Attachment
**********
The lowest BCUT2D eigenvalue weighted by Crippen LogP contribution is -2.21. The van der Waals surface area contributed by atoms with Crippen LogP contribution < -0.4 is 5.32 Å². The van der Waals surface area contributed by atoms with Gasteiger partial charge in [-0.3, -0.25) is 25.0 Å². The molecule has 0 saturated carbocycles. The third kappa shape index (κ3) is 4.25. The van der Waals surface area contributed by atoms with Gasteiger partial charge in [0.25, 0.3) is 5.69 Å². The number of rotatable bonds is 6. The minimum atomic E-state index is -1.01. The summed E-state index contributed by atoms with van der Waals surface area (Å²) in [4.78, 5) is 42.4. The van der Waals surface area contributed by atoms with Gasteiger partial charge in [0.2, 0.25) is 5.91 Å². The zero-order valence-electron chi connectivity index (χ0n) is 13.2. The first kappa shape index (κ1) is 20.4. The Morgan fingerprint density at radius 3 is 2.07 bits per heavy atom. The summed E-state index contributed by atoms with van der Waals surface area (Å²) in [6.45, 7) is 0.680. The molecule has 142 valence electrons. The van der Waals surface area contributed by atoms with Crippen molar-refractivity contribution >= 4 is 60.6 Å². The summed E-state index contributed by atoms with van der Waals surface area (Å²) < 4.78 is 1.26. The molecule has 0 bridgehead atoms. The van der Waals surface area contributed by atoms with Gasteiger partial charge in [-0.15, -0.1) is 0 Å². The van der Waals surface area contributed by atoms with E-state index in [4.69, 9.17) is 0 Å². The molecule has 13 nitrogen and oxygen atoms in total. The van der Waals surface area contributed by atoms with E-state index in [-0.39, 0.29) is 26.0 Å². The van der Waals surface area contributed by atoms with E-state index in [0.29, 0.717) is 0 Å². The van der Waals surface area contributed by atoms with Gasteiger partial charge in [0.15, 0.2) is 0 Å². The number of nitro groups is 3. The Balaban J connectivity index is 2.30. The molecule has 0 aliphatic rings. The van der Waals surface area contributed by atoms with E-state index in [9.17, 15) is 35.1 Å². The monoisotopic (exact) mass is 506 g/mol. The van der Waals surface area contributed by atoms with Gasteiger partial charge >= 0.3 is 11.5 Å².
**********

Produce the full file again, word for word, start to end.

The lowest BCUT2D eigenvalue weighted by Crippen LogP contribution is -2.21. The van der Waals surface area contributed by atoms with Crippen LogP contribution < -0.4 is 5.32 Å². The van der Waals surface area contributed by atoms with Gasteiger partial charge in [-0.3, -0.25) is 25.0 Å². The molecule has 0 saturated carbocycles. The third kappa shape index (κ3) is 4.25. The van der Waals surface area contributed by atoms with Gasteiger partial charge in [0.25, 0.3) is 5.69 Å². The number of rotatable bonds is 6. The minimum atomic E-state index is -1.01. The summed E-state index contributed by atoms with van der Waals surface area (Å²) in [4.78, 5) is 42.4. The van der Waals surface area contributed by atoms with Gasteiger partial charge in [0.2, 0.25) is 5.91 Å². The zero-order valence-electron chi connectivity index (χ0n) is 13.2. The first kappa shape index (κ1) is 20.4. The Morgan fingerprint density at radius 3 is 2.07 bits per heavy atom. The summed E-state index contributed by atoms with van der Waals surface area (Å²) in [6.45, 7) is 0.680. The molecule has 142 valence electrons. The van der Waals surface area contributed by atoms with Crippen molar-refractivity contribution >= 4 is 60.6 Å². The summed E-state index contributed by atoms with van der Waals surface area (Å²) < 4.78 is 1.26. The molecule has 0 bridgehead atoms. The van der Waals surface area contributed by atoms with Gasteiger partial charge in [-0.15, -0.1) is 0 Å². The van der Waals surface area contributed by atoms with E-state index in [4.69, 9.17) is 0 Å². The molecule has 13 nitrogen and oxygen atoms in total. The van der Waals surface area contributed by atoms with E-state index in [-0.39, 0.29) is 26.0 Å². The van der Waals surface area contributed by atoms with E-state index in [0.29, 0.717) is 0 Å². The van der Waals surface area contributed by atoms with Gasteiger partial charge in [0.15, 0.2) is 0 Å². The number of nitro groups is 3. The Balaban J connectivity index is 2.30. The molecule has 0 aliphatic rings. The van der Waals surface area contributed by atoms with E-state index in [9.17, 15) is 35.1 Å². The monoisotopic (exact) mass is 506 g/mol. The van der Waals surface area contributed by atoms with Gasteiger partial charge >= 0.3 is 11.5 Å².